The US Securities and Exchange Commission has filed fraud charges against an Estonian financial services firm and two of its employees who allegedly used a 'spider' program to steal advance PR filings from the Business Wire Web site and made at least $7.8 million by illegally trading on the stolen data.
The SEC has filed an emergency federal court action against Estonian financial services firm Lohmus Haavel & Viisemann (Lohmus) and two of its employees, Oliver Peek, 24, and Kristjan Lepik, 28, both of Tallin, with conducting a fraudulent scheme involving the electronic theft and trading in advance of more than 360 confidential press releases issued by more than 200 US public companies.
The Commission alleges that the defendants fraudulently stole the confidential information from the Business Wire Web site and since January 2005 have made at least $7.8 million in illegal profits.
The complaint alleges that in June 2004 Lohmus became a Business Wire client for the sole purpose of gaining access to the company's secure client Web site. The defendants then surreptitiously used a "spider" program to gain unauthorised access to confidential information contained in impending nonpublic press releases.
The SEC filing says the information fraudulently stolen by the defendants has allowed them to strategically time their trades around the public release of news involving, among other things, mergers, earnings, and regulatory actions.
Using this information and several US brokerage accounts, the defendants have bought long or sold short the stocks of the companies whose confidential information they had stolen, and purchased options to increase their profits.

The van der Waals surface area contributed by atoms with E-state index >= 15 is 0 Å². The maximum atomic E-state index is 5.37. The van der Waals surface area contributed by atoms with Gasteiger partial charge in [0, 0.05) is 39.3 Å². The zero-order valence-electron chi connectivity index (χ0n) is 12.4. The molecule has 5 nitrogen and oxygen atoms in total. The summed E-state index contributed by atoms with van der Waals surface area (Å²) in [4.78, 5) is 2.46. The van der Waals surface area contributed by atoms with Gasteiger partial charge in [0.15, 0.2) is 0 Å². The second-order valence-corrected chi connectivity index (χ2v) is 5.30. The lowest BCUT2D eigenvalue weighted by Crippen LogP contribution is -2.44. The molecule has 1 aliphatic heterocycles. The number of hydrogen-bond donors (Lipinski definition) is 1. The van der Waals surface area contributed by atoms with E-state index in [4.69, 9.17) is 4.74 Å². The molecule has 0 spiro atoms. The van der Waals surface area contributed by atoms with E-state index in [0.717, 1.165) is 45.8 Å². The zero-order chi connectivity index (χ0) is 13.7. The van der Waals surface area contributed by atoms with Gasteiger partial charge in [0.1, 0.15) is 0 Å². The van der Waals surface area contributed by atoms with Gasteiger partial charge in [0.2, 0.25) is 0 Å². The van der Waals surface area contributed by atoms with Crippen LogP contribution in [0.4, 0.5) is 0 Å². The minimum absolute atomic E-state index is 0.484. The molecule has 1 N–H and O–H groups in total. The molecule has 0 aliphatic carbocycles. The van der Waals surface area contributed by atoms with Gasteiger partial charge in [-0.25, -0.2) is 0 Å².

Linda Chatman Thomsen, director of the Commission's division of enforcement, says the court action "demonstrates that we will seek out and stop securities fraud wherever we find it".
"Whether in an old-fashioned boiler room or, as in this case, in the high-tech environs of the internet, such conduct will be met with a swift and vigorous enforcement response," says Thomsen.
However, a statement released by Business Wire claims that its news releases were not accessed prior to distribution and that its proprietary news distribution platform, NX, was not compromised.
Lorry Lokey, chairman and CEO, Business Wire, says no one "gained access to our news release file prior to distribution to the media and investment community Some of the SEC statements in its complaint have been misinterpreted".
But Business Wire says it played a key role in helping the SEC with their investigation and its senior technical staff worked closely with SEC investigators and helped them pinpoint the source of the problem.